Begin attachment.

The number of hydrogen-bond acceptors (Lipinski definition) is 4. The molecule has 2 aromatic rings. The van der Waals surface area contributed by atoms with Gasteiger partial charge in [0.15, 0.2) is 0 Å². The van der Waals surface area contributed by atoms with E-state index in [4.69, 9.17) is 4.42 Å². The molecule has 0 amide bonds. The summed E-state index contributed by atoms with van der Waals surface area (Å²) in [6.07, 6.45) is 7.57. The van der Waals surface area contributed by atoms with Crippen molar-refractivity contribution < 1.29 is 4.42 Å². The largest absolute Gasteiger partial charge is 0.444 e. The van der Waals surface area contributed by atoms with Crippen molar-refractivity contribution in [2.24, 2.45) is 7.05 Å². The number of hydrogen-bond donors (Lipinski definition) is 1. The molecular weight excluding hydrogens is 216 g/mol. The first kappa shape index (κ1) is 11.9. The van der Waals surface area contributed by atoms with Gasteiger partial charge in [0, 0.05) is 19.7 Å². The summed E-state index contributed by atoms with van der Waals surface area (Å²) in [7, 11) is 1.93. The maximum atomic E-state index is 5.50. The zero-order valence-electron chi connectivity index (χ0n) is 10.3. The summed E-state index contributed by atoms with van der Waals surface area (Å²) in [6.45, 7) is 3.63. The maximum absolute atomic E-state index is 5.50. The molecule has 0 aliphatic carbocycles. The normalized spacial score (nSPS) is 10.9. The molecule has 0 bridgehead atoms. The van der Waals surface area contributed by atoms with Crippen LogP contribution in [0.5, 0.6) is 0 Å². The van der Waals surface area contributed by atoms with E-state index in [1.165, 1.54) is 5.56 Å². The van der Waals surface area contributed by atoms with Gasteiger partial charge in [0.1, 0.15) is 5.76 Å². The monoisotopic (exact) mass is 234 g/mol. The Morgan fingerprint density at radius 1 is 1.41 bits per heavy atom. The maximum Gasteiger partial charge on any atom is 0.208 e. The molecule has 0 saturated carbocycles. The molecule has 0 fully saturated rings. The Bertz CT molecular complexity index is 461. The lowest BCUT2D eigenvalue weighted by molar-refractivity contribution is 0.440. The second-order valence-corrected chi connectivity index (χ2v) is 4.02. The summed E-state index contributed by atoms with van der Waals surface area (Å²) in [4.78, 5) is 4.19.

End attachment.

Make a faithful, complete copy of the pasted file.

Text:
The number of hydrogen-bond acceptors (Lipinski definition) is 4. The molecule has 2 aromatic rings. The van der Waals surface area contributed by atoms with Gasteiger partial charge in [0.15, 0.2) is 0 Å². The van der Waals surface area contributed by atoms with E-state index in [4.69, 9.17) is 4.42 Å². The molecule has 0 amide bonds. The summed E-state index contributed by atoms with van der Waals surface area (Å²) in [6.07, 6.45) is 7.57. The van der Waals surface area contributed by atoms with Crippen molar-refractivity contribution < 1.29 is 4.42 Å². The largest absolute Gasteiger partial charge is 0.444 e. The van der Waals surface area contributed by atoms with Crippen molar-refractivity contribution in [2.24, 2.45) is 7.05 Å². The number of hydrogen-bond donors (Lipinski definition) is 1. The molecular weight excluding hydrogens is 216 g/mol. The first kappa shape index (κ1) is 11.9. The van der Waals surface area contributed by atoms with Gasteiger partial charge in [0, 0.05) is 19.7 Å². The summed E-state index contributed by atoms with van der Waals surface area (Å²) in [7, 11) is 1.93. The maximum atomic E-state index is 5.50. The zero-order valence-electron chi connectivity index (χ0n) is 10.3. The summed E-state index contributed by atoms with van der Waals surface area (Å²) in [6.45, 7) is 3.63. The maximum absolute atomic E-state index is 5.50. The molecule has 0 aliphatic carbocycles. The normalized spacial score (nSPS) is 10.9. The molecule has 0 bridgehead atoms. The van der Waals surface area contributed by atoms with Crippen LogP contribution in [0.5, 0.6) is 0 Å². The van der Waals surface area contributed by atoms with E-state index in [1.165, 1.54) is 5.56 Å². The van der Waals surface area contributed by atoms with Gasteiger partial charge in [0.1, 0.15) is 5.76 Å². The monoisotopic (exact) mass is 234 g/mol. The Morgan fingerprint density at radius 1 is 1.41 bits per heavy atom. The maximum Gasteiger partial charge on any atom is 0.208 e. The molecule has 0 saturated carbocycles. The molecule has 0 fully saturated rings. The Bertz CT molecular complexity index is 461. The lowest BCUT2D eigenvalue weighted by molar-refractivity contribution is 0.440. The second-order valence-corrected chi connectivity index (χ2v) is 4.02. The summed E-state index contributed by atoms with van der Waals surface area (Å²) in [4.78, 5) is 4.19.